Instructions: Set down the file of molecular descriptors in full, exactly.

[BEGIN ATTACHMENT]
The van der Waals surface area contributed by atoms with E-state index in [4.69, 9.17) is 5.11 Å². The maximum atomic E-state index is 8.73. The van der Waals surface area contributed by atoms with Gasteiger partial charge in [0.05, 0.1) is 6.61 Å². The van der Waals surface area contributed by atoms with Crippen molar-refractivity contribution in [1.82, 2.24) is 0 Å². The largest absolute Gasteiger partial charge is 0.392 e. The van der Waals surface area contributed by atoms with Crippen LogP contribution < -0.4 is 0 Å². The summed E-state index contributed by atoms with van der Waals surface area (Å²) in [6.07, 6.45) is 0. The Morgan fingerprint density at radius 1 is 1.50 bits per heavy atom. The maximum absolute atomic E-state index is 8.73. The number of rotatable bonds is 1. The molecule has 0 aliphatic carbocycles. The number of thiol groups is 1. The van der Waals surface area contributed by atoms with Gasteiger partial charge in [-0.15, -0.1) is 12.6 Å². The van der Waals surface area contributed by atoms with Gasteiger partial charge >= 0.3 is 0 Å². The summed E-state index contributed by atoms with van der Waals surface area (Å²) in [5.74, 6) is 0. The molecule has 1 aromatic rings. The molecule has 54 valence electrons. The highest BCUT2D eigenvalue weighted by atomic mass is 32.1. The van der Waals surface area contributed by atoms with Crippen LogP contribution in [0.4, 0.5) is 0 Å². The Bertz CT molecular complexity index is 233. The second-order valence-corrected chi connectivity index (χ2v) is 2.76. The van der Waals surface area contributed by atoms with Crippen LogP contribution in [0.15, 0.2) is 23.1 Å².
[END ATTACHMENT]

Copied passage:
The van der Waals surface area contributed by atoms with E-state index in [4.69, 9.17) is 5.11 Å². The maximum atomic E-state index is 8.73. The van der Waals surface area contributed by atoms with Gasteiger partial charge in [0.05, 0.1) is 6.61 Å². The van der Waals surface area contributed by atoms with Crippen molar-refractivity contribution in [1.82, 2.24) is 0 Å². The largest absolute Gasteiger partial charge is 0.392 e. The van der Waals surface area contributed by atoms with Crippen LogP contribution < -0.4 is 0 Å². The summed E-state index contributed by atoms with van der Waals surface area (Å²) in [6.07, 6.45) is 0. The Morgan fingerprint density at radius 1 is 1.50 bits per heavy atom. The maximum absolute atomic E-state index is 8.73. The number of rotatable bonds is 1. The molecule has 0 aliphatic carbocycles. The number of thiol groups is 1. The van der Waals surface area contributed by atoms with Gasteiger partial charge in [-0.15, -0.1) is 12.6 Å². The van der Waals surface area contributed by atoms with Gasteiger partial charge >= 0.3 is 0 Å². The summed E-state index contributed by atoms with van der Waals surface area (Å²) in [5.74, 6) is 0. The molecule has 1 aromatic rings. The molecule has 54 valence electrons. The highest BCUT2D eigenvalue weighted by atomic mass is 32.1. The van der Waals surface area contributed by atoms with Crippen LogP contribution in [0.4, 0.5) is 0 Å². The Bertz CT molecular complexity index is 233. The second-order valence-corrected chi connectivity index (χ2v) is 2.76. The van der Waals surface area contributed by atoms with Crippen LogP contribution in [0.15, 0.2) is 23.1 Å².